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Finding "Elvis" - the Bosnian refugee child - after 25 years.

Elvis Causevic checking his mobile phone on the road back from the Sarajevo Tunnel museum, also known as Tunel spasa (English: Tunnel of rescue) and Tunnel of Hope, which was an underground tunnel constructed between March and June 1993 during the Siege of Sarajevo in the midst of the Bosnian War. It was built by the Bosnian Army in order to link the city of Sarajevo, which was entirely cut off by Serbian forces, with Bosnian-held territory on the other side of the Sarajevo Airport, an area controlled by the United Nations. The tunnel linked the Sarajevo neighbourhoods of Dobrinja and Butmir, allowing food, war supplies, and humanitarian aid to come into the city, and allowing people to get out. The tunnel became a major way of bypassing the international arms embargo and providing the city defenders with weaponry.

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Filename
FINDING_ELVIS_074.jpg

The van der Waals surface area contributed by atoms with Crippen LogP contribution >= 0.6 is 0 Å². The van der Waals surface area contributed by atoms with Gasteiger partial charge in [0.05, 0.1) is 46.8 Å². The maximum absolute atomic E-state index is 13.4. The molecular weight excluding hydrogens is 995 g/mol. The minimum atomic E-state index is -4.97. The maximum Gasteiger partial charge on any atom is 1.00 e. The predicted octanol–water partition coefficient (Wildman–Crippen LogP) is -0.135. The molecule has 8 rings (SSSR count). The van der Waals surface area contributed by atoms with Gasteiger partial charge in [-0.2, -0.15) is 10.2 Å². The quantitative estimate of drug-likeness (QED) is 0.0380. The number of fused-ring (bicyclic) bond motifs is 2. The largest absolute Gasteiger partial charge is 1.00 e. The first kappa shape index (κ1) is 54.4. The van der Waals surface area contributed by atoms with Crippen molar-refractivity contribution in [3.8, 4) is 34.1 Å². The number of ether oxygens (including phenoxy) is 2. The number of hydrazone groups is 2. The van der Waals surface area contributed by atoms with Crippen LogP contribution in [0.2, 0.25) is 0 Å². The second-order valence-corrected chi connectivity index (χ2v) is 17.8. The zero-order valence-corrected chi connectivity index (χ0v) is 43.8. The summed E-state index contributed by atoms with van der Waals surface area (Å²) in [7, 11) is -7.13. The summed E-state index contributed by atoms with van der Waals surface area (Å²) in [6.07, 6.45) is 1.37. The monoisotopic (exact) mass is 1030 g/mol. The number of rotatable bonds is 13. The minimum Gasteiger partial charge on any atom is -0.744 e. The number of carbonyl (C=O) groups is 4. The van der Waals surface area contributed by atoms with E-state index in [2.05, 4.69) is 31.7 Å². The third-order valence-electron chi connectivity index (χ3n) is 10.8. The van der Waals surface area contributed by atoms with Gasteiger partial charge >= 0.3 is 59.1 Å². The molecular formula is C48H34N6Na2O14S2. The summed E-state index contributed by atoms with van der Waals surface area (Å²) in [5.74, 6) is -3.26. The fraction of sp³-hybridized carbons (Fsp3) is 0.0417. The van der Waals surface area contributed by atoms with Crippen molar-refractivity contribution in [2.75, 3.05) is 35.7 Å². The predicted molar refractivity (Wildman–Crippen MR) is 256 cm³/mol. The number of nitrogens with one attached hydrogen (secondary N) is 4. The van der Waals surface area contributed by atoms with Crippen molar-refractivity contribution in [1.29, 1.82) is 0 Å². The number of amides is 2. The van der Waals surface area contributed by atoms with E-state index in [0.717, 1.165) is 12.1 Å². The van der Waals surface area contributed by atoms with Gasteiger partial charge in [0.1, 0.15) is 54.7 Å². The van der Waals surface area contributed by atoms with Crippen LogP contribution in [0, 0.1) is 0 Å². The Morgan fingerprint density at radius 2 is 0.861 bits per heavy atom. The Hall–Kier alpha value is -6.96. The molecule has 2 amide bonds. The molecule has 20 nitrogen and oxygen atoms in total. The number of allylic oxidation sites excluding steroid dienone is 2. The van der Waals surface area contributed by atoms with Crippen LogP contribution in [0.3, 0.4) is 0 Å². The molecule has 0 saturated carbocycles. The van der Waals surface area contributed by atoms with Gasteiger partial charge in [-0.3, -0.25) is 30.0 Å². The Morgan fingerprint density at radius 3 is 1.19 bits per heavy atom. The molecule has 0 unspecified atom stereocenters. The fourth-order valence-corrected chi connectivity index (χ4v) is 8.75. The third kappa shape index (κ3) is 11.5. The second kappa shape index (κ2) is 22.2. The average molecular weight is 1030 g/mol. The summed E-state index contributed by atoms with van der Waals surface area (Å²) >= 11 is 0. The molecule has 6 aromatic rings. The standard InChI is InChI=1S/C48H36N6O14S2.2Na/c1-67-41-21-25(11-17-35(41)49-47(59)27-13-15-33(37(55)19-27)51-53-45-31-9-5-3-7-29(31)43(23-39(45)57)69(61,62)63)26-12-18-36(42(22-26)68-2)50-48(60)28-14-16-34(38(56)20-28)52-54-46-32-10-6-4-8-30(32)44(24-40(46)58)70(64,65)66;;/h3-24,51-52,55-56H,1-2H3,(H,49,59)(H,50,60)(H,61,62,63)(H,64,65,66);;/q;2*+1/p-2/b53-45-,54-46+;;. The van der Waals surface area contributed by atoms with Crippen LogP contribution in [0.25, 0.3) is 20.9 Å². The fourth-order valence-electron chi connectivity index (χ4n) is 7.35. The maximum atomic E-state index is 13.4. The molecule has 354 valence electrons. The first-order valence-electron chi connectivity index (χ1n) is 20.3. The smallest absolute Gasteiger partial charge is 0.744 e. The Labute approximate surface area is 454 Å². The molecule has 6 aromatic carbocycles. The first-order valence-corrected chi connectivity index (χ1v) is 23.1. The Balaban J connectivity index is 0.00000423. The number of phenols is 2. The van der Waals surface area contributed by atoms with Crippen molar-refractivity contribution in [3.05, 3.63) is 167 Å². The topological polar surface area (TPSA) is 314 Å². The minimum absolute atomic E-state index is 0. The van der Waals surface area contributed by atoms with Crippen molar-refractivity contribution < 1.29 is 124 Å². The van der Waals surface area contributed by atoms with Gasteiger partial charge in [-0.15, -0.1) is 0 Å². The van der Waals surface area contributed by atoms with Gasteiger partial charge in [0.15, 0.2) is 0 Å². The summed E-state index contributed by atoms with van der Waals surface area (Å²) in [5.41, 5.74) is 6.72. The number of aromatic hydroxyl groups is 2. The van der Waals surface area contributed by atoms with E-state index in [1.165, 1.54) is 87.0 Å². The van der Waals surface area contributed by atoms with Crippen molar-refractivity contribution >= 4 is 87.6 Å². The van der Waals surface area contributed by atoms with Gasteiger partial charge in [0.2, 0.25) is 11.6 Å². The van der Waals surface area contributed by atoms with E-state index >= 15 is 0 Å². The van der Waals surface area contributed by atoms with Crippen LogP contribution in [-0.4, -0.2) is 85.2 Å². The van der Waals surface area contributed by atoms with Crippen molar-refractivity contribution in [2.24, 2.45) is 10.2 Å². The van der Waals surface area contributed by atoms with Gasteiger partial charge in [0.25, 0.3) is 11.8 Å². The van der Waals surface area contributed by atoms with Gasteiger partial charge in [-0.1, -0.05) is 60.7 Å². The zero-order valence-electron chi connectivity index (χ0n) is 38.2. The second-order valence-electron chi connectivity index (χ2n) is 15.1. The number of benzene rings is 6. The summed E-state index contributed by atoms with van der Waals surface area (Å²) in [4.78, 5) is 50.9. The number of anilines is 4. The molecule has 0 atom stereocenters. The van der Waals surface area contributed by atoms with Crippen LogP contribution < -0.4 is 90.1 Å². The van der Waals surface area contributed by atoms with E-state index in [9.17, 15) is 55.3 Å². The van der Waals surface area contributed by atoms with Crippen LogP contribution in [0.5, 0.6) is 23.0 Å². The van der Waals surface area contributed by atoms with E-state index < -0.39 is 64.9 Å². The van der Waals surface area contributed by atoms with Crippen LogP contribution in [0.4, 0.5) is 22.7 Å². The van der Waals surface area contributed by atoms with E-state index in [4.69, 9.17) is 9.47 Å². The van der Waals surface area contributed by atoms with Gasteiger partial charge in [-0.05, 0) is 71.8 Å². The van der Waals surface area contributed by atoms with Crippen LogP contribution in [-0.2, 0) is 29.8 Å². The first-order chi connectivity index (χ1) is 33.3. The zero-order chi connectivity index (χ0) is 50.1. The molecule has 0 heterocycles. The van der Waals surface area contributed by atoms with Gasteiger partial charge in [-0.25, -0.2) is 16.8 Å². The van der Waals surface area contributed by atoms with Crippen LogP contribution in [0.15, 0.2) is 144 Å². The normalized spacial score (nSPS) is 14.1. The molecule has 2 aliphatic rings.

Copyright
Björn Steinz / www.bjoern-steinz.com
Image Size
5404x3603 / 3.5MB
Contained in galleries
FINDING_ELVIS 1992/2017
Elvis Causevic checking his mobile phone on the road back from the Sarajevo Tunnel museum, also known as Tunel spasa (English: Tunnel of rescue) and Tunnel of Hope, which was an underground tunnel constructed between March and June 1993 during the Siege of Sarajevo in the midst of the Bosnian War. It was built by the Bosnian Army in order to link the city of Sarajevo, which was entirely cut off by Serbian forces, with Bosnian-held territory on the other side of the Sarajevo Airport, an area controlled by the United Nations. The tunnel linked the Sarajevo neighbourhoods of Dobrinja and Butmir, allowing food, war supplies, and humanitarian aid to come into the city, and allowing people to get out. The tunnel became a major way of bypassing the international arms embargo and providing the city defenders with weaponry.